Thursday, June 20, 2013

Point of Personal Privilege: Death of James Gandolfini

I was taking my late-afternoon walk yesterday, switching channels on my XM radio, and happened to land on Shepard Smith of Fox "News" talking about "reports that caused jaws to drop in this studio...the untimely death of a giant of a man, people here looked at each other in disbelief, could this be true?"  I waited for maybe thirty seconds to find out exactly WHO this very important person whose death was so sudden and unexpected and shocking and then learned it was....

James Gandolfini.  A television and movie star.  Known by about 99 percent of the public solely for his work on The Sopranos.

I instantly realized that I would be unable to watch any of the news shows that night on Fox, MSNBC, or CNN, unless I wanted to be dragged through an endless Mobius strip of solemn-faced yakkers expressing shock and sadness that an actor on a show they all inexplicably worshiped had died.  Oh, and absolute SHOCK that an obese chain-smoker could die of a heart attack at the tender age of fifty-one.

(Sidebar:  Anyone who has any experience watching reports of celebrity deaths knows that events like heart attacks and car crashes are simply not supposed to happen to these Very Important People.  Those standard, boring ways of passing are reserved to us Mortals.  Dying in private plane crashes, ski accidents, or overdoses- that's fine.  Car crashes and heart attacks?  Please.  I give this 24 hours, tops, before we start hearing the James Gandolfini Was Murdered By The Mob rumors.)

Ok, back to the point of this particular rant:  Through it's entire run, I probably viewed less than half a dozen episodes of The Sopranos, and then only because I think a law was passed requiring that I do so, and being unable to slack off work to discuss the show the next day made one a Social Outcast.  My principle relationship with the show was that it convinced at least one new student a year to ask me why, being an Italian-American, I didn't belong to the Jersey Mob, because aren't ALL Italian-Americans in the Mob?

To me, James Gandolfini playing Tony Soprano, feeding into every anti-Italian Stereotype that non-Italians have of Italians, always rubbed me the wrong way.  I tried to imagine the reaction if Denzel Washington played a Stephin Fetchit character on a cable tv series- and became the most popular, beloved character on TV for doing it.

No, I am not asking for Italian-Americans to comment on whether they found The Sopranos offensive.  I'm not trying to conduct a poll, and my distaste for the show and it's characterization of one-fourth of my heritage doesn't hinge on the opinions of others.  I'm just using my blog to explain why I am switching channels whenever I see a ponderous, pointless "tribute" to a guy who was basically playing Marlon Brando for HBO.  That's all.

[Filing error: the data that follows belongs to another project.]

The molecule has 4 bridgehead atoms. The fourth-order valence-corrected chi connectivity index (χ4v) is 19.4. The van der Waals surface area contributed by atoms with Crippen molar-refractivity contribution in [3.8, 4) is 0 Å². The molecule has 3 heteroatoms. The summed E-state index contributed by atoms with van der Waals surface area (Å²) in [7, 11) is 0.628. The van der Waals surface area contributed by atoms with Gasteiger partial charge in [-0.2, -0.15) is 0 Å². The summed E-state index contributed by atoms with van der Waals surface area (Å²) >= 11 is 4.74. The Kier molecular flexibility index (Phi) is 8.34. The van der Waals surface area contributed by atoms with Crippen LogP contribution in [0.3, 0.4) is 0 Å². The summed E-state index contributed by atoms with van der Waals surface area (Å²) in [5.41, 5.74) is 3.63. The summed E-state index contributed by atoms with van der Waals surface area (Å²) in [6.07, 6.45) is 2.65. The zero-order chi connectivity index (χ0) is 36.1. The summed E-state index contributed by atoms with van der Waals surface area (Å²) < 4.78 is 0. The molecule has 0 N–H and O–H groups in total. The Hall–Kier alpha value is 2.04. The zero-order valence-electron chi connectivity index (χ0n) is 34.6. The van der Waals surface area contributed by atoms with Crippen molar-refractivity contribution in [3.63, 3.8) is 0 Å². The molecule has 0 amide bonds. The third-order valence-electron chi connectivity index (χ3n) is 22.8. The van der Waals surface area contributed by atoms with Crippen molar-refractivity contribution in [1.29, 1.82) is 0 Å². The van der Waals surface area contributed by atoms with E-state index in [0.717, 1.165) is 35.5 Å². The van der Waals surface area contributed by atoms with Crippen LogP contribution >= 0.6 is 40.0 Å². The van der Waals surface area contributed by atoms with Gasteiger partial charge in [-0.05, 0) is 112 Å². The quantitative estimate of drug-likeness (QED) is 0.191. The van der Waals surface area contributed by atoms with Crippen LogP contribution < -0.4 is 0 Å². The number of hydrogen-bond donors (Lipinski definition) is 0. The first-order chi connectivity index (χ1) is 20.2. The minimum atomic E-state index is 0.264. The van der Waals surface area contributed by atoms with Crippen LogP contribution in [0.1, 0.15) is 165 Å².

Back to commercials tomorrow, I promise.


  1. I have never watched even a single episode of "The Sopranos". People always thought that was weird, but whatever.

    I liked Gandolfini for his not-Soprano roles. And the most shocking thing to me about his death was that about a week ago, I heard about him dying and it turned out to be one of those internet hoaxes. So I wasn't sure if I could believe this report or not.

  2. It probably isn't just you that's sort of annoyed that he made it big being Mr Stereotype. I bet most Italian Americans are as unmoved by his passing as this WASP is. He's a man who couldn't Stop Being Stereotypical, not anyone important.

    1. I might have posted if it had been some other actor who the media inexplicably decided deserved wall to wall coverage because they committed the very ordinary act of dying. I get very bored of being told that the nation (of which I am part) is "deeply saddened" by the death of a person I never met, didn't know, didn't contribute one iota to the overall betterment of society, and couldn't care less about. All the best to the Gandolfini family in their time of sorrow, but the same sentiment to the many, many people who lose loved ones who will not be accorded hours of public mourning on television.

  3. I remember all the trouble Andy Rooney got in when he got pissed off that no one stopped to remember someone who actually contributed to society while at the same time whining about how great a marksman Cobain was for shooting his brain cell out. Same damned deal.